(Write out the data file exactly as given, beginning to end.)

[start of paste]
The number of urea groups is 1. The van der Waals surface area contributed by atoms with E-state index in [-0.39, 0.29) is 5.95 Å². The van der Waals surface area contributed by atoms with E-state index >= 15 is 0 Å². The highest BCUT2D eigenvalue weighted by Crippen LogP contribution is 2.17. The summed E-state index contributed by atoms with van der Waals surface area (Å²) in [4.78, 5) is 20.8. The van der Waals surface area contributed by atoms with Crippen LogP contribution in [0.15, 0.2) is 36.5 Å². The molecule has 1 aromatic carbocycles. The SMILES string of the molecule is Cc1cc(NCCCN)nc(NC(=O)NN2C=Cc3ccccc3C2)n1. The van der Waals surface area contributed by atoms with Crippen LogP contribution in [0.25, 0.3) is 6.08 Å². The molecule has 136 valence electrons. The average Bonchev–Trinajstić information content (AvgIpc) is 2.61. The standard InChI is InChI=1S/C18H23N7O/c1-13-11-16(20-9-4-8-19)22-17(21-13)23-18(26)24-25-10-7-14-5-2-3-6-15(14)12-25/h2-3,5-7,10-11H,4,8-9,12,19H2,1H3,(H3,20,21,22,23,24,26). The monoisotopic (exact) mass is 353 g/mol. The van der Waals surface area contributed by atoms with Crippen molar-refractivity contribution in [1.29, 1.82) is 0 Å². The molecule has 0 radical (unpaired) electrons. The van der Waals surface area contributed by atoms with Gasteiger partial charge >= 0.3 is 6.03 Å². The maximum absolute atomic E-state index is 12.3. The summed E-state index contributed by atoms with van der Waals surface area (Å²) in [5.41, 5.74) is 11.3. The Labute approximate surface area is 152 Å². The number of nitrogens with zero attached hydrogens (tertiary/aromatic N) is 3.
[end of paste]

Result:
The number of urea groups is 1. The van der Waals surface area contributed by atoms with E-state index in [-0.39, 0.29) is 5.95 Å². The van der Waals surface area contributed by atoms with E-state index >= 15 is 0 Å². The highest BCUT2D eigenvalue weighted by Crippen LogP contribution is 2.17. The summed E-state index contributed by atoms with van der Waals surface area (Å²) in [4.78, 5) is 20.8. The van der Waals surface area contributed by atoms with Crippen LogP contribution in [0.15, 0.2) is 36.5 Å². The molecule has 1 aromatic carbocycles. The SMILES string of the molecule is Cc1cc(NCCCN)nc(NC(=O)NN2C=Cc3ccccc3C2)n1. The van der Waals surface area contributed by atoms with Crippen LogP contribution in [0.25, 0.3) is 6.08 Å². The molecule has 136 valence electrons. The average Bonchev–Trinajstić information content (AvgIpc) is 2.61. The standard InChI is InChI=1S/C18H23N7O/c1-13-11-16(20-9-4-8-19)22-17(21-13)23-18(26)24-25-10-7-14-5-2-3-6-15(14)12-25/h2-3,5-7,10-11H,4,8-9,12,19H2,1H3,(H3,20,21,22,23,24,26). The monoisotopic (exact) mass is 353 g/mol. The van der Waals surface area contributed by atoms with Crippen molar-refractivity contribution in [1.29, 1.82) is 0 Å². The molecule has 0 radical (unpaired) electrons. The van der Waals surface area contributed by atoms with Gasteiger partial charge >= 0.3 is 6.03 Å². The maximum absolute atomic E-state index is 12.3. The summed E-state index contributed by atoms with van der Waals surface area (Å²) in [5.41, 5.74) is 11.3. The Labute approximate surface area is 152 Å². The number of nitrogens with zero attached hydrogens (tertiary/aromatic N) is 3.